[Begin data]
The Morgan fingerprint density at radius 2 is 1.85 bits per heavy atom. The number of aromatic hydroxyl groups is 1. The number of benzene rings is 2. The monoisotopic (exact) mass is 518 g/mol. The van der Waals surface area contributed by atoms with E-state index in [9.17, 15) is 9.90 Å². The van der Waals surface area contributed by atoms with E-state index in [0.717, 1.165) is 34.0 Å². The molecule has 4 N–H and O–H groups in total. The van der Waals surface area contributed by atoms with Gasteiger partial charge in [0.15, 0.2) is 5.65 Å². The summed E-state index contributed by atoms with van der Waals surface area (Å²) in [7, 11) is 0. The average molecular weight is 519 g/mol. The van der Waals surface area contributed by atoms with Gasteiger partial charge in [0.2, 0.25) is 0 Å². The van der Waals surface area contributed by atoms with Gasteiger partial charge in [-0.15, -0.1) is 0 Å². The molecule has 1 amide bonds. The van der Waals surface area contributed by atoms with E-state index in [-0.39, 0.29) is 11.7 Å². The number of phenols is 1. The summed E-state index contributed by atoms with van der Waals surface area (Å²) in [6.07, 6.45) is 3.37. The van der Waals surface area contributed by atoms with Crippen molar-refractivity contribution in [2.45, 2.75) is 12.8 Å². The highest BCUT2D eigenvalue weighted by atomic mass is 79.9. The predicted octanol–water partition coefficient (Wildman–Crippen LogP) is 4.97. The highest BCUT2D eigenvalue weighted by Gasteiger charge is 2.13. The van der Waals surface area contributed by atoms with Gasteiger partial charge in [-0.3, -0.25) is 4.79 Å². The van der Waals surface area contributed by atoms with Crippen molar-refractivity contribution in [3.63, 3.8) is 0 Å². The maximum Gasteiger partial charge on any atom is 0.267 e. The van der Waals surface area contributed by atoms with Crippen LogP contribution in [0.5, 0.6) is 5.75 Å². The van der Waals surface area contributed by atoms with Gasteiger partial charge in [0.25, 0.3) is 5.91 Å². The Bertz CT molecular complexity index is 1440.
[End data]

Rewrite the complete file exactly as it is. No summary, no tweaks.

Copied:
The Morgan fingerprint density at radius 2 is 1.85 bits per heavy atom. The number of aromatic hydroxyl groups is 1. The number of benzene rings is 2. The monoisotopic (exact) mass is 518 g/mol. The van der Waals surface area contributed by atoms with E-state index in [9.17, 15) is 9.90 Å². The van der Waals surface area contributed by atoms with E-state index in [0.717, 1.165) is 34.0 Å². The molecule has 4 N–H and O–H groups in total. The van der Waals surface area contributed by atoms with Gasteiger partial charge in [0.15, 0.2) is 5.65 Å². The summed E-state index contributed by atoms with van der Waals surface area (Å²) in [7, 11) is 0. The average molecular weight is 519 g/mol. The van der Waals surface area contributed by atoms with Gasteiger partial charge in [0.2, 0.25) is 0 Å². The van der Waals surface area contributed by atoms with Gasteiger partial charge in [-0.15, -0.1) is 0 Å². The molecule has 1 amide bonds. The van der Waals surface area contributed by atoms with E-state index in [-0.39, 0.29) is 11.7 Å². The number of phenols is 1. The summed E-state index contributed by atoms with van der Waals surface area (Å²) in [6.07, 6.45) is 3.37. The van der Waals surface area contributed by atoms with Crippen molar-refractivity contribution in [2.45, 2.75) is 12.8 Å². The highest BCUT2D eigenvalue weighted by atomic mass is 79.9. The predicted octanol–water partition coefficient (Wildman–Crippen LogP) is 4.97. The highest BCUT2D eigenvalue weighted by Gasteiger charge is 2.13. The van der Waals surface area contributed by atoms with Gasteiger partial charge in [-0.3, -0.25) is 4.79 Å². The van der Waals surface area contributed by atoms with Crippen molar-refractivity contribution in [3.63, 3.8) is 0 Å². The maximum Gasteiger partial charge on any atom is 0.267 e. The van der Waals surface area contributed by atoms with Crippen LogP contribution in [0.5, 0.6) is 5.75 Å². The van der Waals surface area contributed by atoms with Gasteiger partial charge in [0.25, 0.3) is 5.91 Å². The Bertz CT molecular complexity index is 1440.